Sunday serves as proof Bears schedule gets tougher

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Sunday serves as proof Bears schedule gets tougher

Sunday, Nov. 21, 2010
6:25 PM

By John Mullin
CSNChicago.com

The Philadelphia Eagles are the immediate concern for the Bears but what was happening a little further down the schedule was startling. General manager Jerry Angelo said last Thursday that he thought the Bears didnt necessarily have to get any better this season to be successful, just be as good as they are now but do it consistently.

But the Bears themselves might concede that theyll have to keep their game at its highest level in the face of whats coming in the next six weeks after Michael Vick and the Eagles:

New England (Dec. 12)

New England scored touchdowns on each of its first three possessions against the Indianapolis Colts and very methodically was doing business at the Colts expense. Then Peyton Manning began doing what Peyton Manning does.

Missing receivers and running backs and working with a patchwork offensive unit, Manning brought the Colts virtually back from a three-score deficit before throwing his third interception with Indianapolis nearly within range of kicking a tying field goal (sound vaguely familiar?).

The Patriots have won seven of their last eight, with only that head-scratcher in Cleveland cluttering up the run. Nasty observation: New England has scored no fewer than 23 points in any game this year and put up 30 or more in six of their 10 games.

New York Jets (Dec. 26)

New York blew a 16-point lead in the fourth quarter against Houston, then scored a winning TD to down the Texans 30-27 in what longtime Houston Chronicle NFL guru John McClain called the second-worst collapse ever (the first being Houstons vs. Buffalo a long time ago in a playoff nightmare bad enough to get D-coordinator Buddy Ryan to take a sideline swing at offensive coordinator Kevin Gilbride).

Mark Sanchez continues toward elite status among NFL quarterbacks, engineering the Jets final TD drive with precision throws and finishing with 315 passing yards and 3 TDs vs. just one INT.

The Bears last shutout before the one Thursday in Miami was against the Jets in 2006. Just a guess, but Im not seeing another shutout when the Jets show up in Soldier Field the day after Christmas.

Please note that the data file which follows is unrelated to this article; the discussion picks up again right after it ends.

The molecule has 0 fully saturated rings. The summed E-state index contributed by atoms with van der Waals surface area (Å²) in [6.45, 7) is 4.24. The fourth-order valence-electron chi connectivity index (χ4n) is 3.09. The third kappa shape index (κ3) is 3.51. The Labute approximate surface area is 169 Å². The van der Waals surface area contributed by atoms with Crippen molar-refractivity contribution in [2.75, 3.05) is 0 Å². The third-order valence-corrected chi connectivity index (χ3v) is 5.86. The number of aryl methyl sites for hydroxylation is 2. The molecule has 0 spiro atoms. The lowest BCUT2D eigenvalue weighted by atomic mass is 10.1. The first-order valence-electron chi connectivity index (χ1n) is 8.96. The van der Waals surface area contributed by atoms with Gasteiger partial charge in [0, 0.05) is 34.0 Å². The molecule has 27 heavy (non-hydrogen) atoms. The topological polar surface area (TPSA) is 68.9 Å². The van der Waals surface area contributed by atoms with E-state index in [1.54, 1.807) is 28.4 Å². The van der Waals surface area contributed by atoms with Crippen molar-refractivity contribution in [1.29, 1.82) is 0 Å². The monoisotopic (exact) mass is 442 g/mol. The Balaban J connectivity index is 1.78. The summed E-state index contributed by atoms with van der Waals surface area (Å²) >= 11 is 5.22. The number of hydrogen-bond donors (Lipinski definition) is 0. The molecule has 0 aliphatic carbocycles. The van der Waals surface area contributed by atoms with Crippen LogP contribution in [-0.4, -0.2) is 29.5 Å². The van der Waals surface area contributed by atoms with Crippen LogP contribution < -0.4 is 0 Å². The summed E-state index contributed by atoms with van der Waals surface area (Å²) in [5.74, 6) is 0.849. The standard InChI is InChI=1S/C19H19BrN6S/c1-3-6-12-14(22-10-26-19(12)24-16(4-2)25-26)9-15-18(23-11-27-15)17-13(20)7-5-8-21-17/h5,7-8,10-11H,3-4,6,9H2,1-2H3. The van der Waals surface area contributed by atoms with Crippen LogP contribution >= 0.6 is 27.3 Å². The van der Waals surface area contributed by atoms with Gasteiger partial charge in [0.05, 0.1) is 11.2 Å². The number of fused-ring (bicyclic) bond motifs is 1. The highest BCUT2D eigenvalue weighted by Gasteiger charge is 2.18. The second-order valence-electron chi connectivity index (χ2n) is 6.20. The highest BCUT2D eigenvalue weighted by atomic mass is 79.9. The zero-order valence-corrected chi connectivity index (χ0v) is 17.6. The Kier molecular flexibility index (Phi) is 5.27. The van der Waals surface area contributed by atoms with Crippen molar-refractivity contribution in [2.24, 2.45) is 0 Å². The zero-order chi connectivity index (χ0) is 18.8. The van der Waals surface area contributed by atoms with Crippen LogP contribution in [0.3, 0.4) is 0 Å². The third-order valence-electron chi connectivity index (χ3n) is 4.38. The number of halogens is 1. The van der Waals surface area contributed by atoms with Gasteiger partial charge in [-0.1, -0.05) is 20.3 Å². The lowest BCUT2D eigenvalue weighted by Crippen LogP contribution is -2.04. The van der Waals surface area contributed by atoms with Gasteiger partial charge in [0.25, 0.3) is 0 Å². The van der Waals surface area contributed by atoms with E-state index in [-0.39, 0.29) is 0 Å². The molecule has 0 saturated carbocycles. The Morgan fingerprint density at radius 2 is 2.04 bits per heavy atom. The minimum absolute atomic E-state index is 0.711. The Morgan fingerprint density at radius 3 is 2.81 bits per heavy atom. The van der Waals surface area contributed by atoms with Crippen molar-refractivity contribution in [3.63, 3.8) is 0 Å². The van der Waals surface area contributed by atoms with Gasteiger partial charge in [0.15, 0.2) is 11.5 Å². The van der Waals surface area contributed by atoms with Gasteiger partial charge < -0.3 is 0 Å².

Green Bay (Jan. 2)

Green Bay spotted the Minnesota Vikings a 3-0 lead in the first quarter, then obliterated Brett Favre and the rest of that spiraling team, 31-3. The drama playing out with Favre and Brad Childress may be interesting copy, but what the Packers have done since losing consecutive OT games a month ago is significant.

Since edging by the Vikings 28-24, the Packers have beaten the Jets, Dallas and now Minnesota again, allowing 0, 7 and 3 points. Aaron Rodgers is making the highlight films; the defense is officially becoming scary.

The Packers have allowed 146 total points. Same as the Bears. The Bears-Packers difference? Green Bay has scored 252 to the Bears 191.
Missing Moss

Is anybody charting Randy Moss impact on the Tennessee Titans offense? The guy that some observers thought the Bears simply could not prosper without has caught exactly one (1) pass for Tennessee and it did not come in Sundays overtime loss to the Washington Redskins.

John "Moon" Mullin is CSNChicago.com's Bears Insider, and appears regularly on Bears Postgame Live and Chicago Tribune Live. Follow Moon on Twitter for up-to-the-minute Bears information.

SportsTalk Live Podcast: Mark Sanchez officially signs with Bears

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USA TODAY

SportsTalk Live Podcast: Mark Sanchez officially signs with Bears

On the latest edition of the SportsTalk Live Podcast, Chris Emma, Seth Gruen and Danny Ecker join David Kaplan to discuss the Mark Sanchez signing. Does this mean the Bears won't draft a quarterback in the 2017 NFL Draft? 

Later, the White Sox named Jose Quintana their Opening Day starter, but lose Carlos Rodon and Todd Frazier to injuries.